A hackathon is an event where people come together to collaborate on creating tech that solve real-world problems, so the problem statements are really the driving force behind all the work the students will put into this weekend. These guidelines are meant to help you clearly define your problem statement in preparation to present it to students during the SPARK! Hackathon.
(inspired by the hackathon.guide)
- Remember your hackathon audience. In this case, it’s high schoolers who probably have no previous experience with hackathons, but are inspired by the idea of helping solve a real-world problem. One of the most important things we can do is help students make a connection between creating tech and making a difference in the world.
- Clearly articulate the problem. Your project should have a clear guiding question and even some suggestions for approaches to take toward a solution.
- Manage expectations. There will not be enough time in the hackathon to come up with a final solution. Help manage the project goals so that participants are able to feel some accomplishments.
- Embrace failure. Just as important, if not more, are getting through the failures. Celebrate each hurdle that is overcome and if possible, help participants reflect on what they learned.
- Be prepared for a variety of backgrounds. There should be a list of ready-to-go tasks that anybody could pick up with a few minutes of instruction.
Sample Problem from WillowTree
(all problems should include a Vision, Problem Statement & Approach)
Our environment shapes who we are (especially who we become as we're growing up), but we shape our environment right back. We want to help students find a way to improve our local community for the betterment of all.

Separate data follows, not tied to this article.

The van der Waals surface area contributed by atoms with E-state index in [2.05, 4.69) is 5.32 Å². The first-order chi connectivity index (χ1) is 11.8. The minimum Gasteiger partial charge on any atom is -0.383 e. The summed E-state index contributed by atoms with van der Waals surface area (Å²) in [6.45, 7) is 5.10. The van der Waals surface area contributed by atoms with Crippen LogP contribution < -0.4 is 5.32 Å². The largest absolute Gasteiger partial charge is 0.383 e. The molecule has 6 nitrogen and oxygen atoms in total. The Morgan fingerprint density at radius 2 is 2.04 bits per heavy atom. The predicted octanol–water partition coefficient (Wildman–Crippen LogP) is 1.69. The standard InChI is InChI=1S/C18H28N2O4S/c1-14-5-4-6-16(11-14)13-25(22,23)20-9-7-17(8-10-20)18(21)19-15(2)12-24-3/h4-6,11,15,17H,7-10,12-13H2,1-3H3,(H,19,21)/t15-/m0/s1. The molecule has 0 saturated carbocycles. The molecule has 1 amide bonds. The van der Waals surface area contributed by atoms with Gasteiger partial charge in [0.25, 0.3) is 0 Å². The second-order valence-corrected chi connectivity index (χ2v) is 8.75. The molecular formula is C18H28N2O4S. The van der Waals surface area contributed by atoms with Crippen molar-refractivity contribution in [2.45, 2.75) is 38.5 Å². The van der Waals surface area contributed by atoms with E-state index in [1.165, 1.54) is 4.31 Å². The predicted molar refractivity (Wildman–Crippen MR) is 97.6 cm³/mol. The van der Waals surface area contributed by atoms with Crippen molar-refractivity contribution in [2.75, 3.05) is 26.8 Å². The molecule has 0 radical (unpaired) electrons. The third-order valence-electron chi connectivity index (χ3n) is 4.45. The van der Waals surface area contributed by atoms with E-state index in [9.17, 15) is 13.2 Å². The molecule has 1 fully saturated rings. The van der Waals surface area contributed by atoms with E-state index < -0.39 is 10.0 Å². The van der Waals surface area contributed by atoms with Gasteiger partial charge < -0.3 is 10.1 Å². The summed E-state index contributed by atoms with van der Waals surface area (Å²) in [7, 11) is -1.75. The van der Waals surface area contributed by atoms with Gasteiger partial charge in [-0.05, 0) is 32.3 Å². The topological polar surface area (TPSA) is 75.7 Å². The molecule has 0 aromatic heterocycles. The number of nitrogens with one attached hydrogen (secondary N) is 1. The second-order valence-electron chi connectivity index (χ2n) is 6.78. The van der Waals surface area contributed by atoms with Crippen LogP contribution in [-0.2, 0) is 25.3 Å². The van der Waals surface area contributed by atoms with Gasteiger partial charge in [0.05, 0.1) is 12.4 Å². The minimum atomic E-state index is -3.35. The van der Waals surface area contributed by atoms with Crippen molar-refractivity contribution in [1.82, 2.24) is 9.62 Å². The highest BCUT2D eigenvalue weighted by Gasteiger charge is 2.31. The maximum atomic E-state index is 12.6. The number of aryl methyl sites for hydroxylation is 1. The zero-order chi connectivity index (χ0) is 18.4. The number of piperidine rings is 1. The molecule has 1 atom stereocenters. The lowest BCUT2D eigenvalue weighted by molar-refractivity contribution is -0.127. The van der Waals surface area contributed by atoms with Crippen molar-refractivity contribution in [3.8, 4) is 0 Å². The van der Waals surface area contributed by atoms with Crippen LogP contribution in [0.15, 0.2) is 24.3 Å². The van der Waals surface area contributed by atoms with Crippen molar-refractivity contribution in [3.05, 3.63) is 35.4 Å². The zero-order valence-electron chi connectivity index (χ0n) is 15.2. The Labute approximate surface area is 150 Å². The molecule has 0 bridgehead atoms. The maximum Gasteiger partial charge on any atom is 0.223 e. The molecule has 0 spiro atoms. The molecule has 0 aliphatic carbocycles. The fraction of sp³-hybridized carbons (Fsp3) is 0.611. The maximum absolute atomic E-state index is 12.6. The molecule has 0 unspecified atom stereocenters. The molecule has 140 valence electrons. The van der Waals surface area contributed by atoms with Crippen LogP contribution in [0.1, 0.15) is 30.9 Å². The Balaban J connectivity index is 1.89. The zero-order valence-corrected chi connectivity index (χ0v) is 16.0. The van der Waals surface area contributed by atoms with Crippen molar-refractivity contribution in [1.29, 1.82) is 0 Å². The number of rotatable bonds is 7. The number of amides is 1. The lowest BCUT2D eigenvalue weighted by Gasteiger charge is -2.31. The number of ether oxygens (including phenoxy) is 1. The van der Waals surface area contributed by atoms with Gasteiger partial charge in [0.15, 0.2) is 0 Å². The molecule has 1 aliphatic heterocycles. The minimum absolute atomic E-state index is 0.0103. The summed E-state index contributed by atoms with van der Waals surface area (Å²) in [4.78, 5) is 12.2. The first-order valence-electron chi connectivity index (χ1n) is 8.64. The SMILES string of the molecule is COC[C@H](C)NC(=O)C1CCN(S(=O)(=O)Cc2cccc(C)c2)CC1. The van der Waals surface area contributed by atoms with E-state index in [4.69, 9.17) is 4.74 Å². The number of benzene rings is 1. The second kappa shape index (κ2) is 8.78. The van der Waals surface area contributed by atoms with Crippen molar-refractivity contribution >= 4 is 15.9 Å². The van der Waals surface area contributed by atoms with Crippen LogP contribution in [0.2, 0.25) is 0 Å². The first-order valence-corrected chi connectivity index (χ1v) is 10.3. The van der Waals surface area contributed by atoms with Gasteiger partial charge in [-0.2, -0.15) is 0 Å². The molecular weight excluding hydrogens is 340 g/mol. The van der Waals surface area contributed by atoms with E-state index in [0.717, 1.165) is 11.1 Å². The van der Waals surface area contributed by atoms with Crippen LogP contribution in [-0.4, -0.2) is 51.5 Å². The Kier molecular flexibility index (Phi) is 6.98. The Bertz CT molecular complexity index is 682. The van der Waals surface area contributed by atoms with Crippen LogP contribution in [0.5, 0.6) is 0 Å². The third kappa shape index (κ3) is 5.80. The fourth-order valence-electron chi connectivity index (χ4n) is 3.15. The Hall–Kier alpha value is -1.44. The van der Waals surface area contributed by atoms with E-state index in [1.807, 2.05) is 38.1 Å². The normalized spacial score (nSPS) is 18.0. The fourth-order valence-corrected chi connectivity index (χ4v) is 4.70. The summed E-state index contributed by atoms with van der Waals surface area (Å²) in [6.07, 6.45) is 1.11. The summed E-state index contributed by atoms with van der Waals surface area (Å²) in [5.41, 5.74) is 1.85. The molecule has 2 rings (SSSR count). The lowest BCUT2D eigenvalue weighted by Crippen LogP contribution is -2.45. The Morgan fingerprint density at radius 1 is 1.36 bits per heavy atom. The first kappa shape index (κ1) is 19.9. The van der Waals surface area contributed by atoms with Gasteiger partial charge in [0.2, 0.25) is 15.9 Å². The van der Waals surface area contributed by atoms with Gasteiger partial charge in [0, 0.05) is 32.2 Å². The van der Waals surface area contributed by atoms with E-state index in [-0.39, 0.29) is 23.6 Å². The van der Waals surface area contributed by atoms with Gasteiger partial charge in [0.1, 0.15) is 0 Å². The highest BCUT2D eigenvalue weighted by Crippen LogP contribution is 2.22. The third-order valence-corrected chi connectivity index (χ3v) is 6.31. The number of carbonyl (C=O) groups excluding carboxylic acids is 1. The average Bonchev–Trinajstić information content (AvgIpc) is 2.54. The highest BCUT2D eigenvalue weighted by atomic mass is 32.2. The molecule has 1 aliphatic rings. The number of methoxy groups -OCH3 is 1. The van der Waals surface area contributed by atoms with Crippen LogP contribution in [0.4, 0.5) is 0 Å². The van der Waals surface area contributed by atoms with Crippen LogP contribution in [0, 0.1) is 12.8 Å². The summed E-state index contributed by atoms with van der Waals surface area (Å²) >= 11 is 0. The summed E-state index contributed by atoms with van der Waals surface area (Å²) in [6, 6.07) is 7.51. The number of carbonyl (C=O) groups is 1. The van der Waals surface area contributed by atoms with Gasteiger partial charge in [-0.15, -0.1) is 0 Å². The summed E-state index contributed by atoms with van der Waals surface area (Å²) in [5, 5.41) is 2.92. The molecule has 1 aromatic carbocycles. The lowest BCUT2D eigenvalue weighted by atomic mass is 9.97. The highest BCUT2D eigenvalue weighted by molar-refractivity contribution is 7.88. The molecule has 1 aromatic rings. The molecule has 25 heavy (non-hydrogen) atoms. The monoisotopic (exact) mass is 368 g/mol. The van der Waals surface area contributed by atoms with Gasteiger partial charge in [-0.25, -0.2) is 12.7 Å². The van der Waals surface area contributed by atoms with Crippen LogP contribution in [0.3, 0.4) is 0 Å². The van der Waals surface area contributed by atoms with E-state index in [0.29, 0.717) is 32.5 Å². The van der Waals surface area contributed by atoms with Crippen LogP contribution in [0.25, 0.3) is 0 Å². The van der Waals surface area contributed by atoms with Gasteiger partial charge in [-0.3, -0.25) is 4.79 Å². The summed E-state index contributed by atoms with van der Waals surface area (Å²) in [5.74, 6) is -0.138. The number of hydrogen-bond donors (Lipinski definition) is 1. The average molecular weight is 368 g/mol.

We're not alone in wanting to better our community. Our civic leaders, non-profits, volunteers, and our neighbors have all worked and continue to work to make our community strong. We have a wide networks of parks, libraries, art exhibits, grant programs, volunteer organizations, and more, already set up. Frequently the best thing one can do to help is to support an existing effort.
Technology and design can lower barriers to participation. For instance, it's easier to text someone than it is to write them a letter. How can you use technology to reduce friction around an existing community effort?
We want you to make access and participation in community goods easier. To do so, consider questions like the following:
- What are the pain points around participation, and how can we reduce them?
- What are the high points people experience with participation, and how can we enhance them? Applied to public parks, pain points might be difficulty finding the nearest park, not knowing the suggested age range of the playground equipment, and not knowing whether it has water facilities. High points could be social engagement at the park, and technology could help coordinate it to make it easier to happen. That's just parks! Consider our bus system, library system, art galleries, volunteer programs, or even trash can distribution (don't litter!). For those topics with existing efforts at distributing information, how can you use design to simplify and better communicate?
We suggest you pick one community good, map out the experience a participant has (the highs and lows), and work to alleviate a pain point or accentuate a high point. Output can be paper or digital prototypes, a website, or a mobile app. Stay simple!
Be sure to licence your work openly to share with others! For example, you can use a Creative Commons licences to help others learn to create their own networks from your experiences.